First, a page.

DESPITE the struggles of many visual artists, not to mention the stagnant middle class in the Anglo-American world, art’s auction market continues to boom. The latest story from the New York Times, on the London auction season, has some interesting details.
“The sleepy days of collecting are over,” said Amy Cappellazzo, the co-founder of the New York-based Art Agency, Partners, who was in London bidding on works by Lucio Fontana and Roy Lichtenstein on behalf of clients she advises. “The wealthiest of the wealthy now view art as an alternative currency. It’s become a very big business.”
There are apparently something like 36,000 artists in the international auction market for contemporary art. We see a winner-take-all economy – not unlike the larger US or British economies — taking shape:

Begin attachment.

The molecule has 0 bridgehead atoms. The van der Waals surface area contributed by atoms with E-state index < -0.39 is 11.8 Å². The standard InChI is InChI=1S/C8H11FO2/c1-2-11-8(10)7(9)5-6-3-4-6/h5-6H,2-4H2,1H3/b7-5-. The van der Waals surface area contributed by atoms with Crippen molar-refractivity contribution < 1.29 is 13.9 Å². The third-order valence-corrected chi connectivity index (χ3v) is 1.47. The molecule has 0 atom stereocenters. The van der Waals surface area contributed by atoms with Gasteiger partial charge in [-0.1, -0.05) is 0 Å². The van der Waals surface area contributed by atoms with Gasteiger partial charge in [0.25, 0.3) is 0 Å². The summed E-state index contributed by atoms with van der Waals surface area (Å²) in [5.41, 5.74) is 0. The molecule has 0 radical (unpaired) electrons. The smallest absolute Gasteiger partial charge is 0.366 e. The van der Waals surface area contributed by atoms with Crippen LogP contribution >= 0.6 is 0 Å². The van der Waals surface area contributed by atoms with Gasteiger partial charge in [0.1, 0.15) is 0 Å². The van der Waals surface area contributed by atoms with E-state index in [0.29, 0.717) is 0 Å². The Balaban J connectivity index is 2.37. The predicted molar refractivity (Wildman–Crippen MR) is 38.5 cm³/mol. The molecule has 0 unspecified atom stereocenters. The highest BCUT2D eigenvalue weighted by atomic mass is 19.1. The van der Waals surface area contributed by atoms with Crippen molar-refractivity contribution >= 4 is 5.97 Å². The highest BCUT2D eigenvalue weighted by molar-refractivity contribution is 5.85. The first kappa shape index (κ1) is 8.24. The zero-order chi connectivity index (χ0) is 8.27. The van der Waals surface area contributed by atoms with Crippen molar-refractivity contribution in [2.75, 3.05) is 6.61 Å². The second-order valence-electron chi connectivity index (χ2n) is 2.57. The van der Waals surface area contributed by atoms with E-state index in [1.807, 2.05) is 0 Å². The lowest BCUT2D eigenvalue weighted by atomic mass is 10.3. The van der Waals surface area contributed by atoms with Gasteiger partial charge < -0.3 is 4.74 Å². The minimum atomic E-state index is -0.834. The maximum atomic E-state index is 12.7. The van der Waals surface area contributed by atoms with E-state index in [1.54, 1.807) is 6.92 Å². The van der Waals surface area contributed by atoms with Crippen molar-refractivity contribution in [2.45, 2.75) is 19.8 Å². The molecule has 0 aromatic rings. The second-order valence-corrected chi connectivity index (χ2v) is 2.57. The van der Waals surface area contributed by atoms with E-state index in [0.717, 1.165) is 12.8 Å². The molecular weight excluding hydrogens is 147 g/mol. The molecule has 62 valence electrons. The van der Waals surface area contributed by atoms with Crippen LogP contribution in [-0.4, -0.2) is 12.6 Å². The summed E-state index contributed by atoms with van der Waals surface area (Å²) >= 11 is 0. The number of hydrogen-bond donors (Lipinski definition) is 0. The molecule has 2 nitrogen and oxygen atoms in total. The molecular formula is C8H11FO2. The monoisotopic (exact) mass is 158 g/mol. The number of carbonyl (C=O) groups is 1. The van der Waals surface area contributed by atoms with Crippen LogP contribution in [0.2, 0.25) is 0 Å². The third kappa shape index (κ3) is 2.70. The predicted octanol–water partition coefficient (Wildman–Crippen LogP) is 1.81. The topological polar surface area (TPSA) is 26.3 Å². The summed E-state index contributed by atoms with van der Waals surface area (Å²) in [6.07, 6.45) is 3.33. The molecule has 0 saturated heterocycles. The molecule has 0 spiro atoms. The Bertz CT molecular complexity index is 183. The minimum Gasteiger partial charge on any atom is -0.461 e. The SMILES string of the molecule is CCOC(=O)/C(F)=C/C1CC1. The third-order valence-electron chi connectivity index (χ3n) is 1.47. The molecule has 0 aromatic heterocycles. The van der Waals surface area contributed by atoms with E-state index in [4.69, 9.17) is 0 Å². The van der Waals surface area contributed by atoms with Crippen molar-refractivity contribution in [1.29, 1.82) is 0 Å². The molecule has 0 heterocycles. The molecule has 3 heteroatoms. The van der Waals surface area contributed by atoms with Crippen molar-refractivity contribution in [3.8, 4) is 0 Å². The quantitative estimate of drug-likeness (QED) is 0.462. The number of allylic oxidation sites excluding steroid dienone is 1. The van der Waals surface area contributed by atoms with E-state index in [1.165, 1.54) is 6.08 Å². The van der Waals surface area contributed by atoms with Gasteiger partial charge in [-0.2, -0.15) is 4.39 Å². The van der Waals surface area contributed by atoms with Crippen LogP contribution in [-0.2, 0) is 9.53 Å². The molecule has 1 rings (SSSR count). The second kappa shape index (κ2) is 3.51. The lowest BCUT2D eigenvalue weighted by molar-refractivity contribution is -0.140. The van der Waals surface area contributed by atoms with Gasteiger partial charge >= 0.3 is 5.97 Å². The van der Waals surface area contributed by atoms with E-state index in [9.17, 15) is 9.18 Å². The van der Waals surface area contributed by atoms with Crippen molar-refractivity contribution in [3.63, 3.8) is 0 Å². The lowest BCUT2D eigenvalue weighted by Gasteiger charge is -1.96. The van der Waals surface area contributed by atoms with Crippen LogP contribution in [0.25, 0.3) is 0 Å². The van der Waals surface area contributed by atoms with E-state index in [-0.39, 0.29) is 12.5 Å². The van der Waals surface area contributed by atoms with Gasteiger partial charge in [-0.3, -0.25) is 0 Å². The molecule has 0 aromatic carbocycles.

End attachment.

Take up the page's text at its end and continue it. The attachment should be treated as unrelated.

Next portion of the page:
Anders Petterson, the founder and managing director for the London-based analysts ArtTactic, said in an email that the 10 most expensive artists accounted for 73 percent of the £192.6 million aggregate total achieved at Sotheby’s and Christie’s evening sales.
It’s true not just of high yielding artists like the late Francis Bacon (whose work is pictured), but of the people buying, too. “In other words,” writes Times scribe Scott Reyburn, “despite all the media reports devoted to the relentless growth of the art market, that night at Christie’s it remained the preserve of the 0.1 percent of the 0.1 percent.”